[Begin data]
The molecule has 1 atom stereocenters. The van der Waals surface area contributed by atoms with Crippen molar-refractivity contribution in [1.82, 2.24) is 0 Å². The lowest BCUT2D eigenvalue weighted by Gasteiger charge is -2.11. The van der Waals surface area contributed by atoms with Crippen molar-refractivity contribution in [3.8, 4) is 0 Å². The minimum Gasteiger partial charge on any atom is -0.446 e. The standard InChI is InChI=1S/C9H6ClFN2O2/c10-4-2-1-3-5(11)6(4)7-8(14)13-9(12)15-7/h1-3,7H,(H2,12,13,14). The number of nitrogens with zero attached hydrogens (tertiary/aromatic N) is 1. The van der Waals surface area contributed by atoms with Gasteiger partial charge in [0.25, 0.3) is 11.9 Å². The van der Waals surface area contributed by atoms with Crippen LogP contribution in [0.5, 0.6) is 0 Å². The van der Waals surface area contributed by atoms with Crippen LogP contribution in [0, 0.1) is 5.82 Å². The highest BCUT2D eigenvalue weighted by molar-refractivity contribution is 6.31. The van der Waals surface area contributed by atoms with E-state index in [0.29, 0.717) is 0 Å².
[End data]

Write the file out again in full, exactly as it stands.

The molecule has 1 atom stereocenters. The van der Waals surface area contributed by atoms with Crippen molar-refractivity contribution in [1.82, 2.24) is 0 Å². The lowest BCUT2D eigenvalue weighted by Gasteiger charge is -2.11. The van der Waals surface area contributed by atoms with Crippen molar-refractivity contribution in [3.8, 4) is 0 Å². The minimum Gasteiger partial charge on any atom is -0.446 e. The standard InChI is InChI=1S/C9H6ClFN2O2/c10-4-2-1-3-5(11)6(4)7-8(14)13-9(12)15-7/h1-3,7H,(H2,12,13,14). The number of nitrogens with zero attached hydrogens (tertiary/aromatic N) is 1. The van der Waals surface area contributed by atoms with Gasteiger partial charge in [0.25, 0.3) is 11.9 Å². The van der Waals surface area contributed by atoms with Crippen LogP contribution in [0.5, 0.6) is 0 Å². The van der Waals surface area contributed by atoms with Crippen LogP contribution in [0, 0.1) is 5.82 Å². The highest BCUT2D eigenvalue weighted by molar-refractivity contribution is 6.31. The van der Waals surface area contributed by atoms with E-state index in [0.29, 0.717) is 0 Å².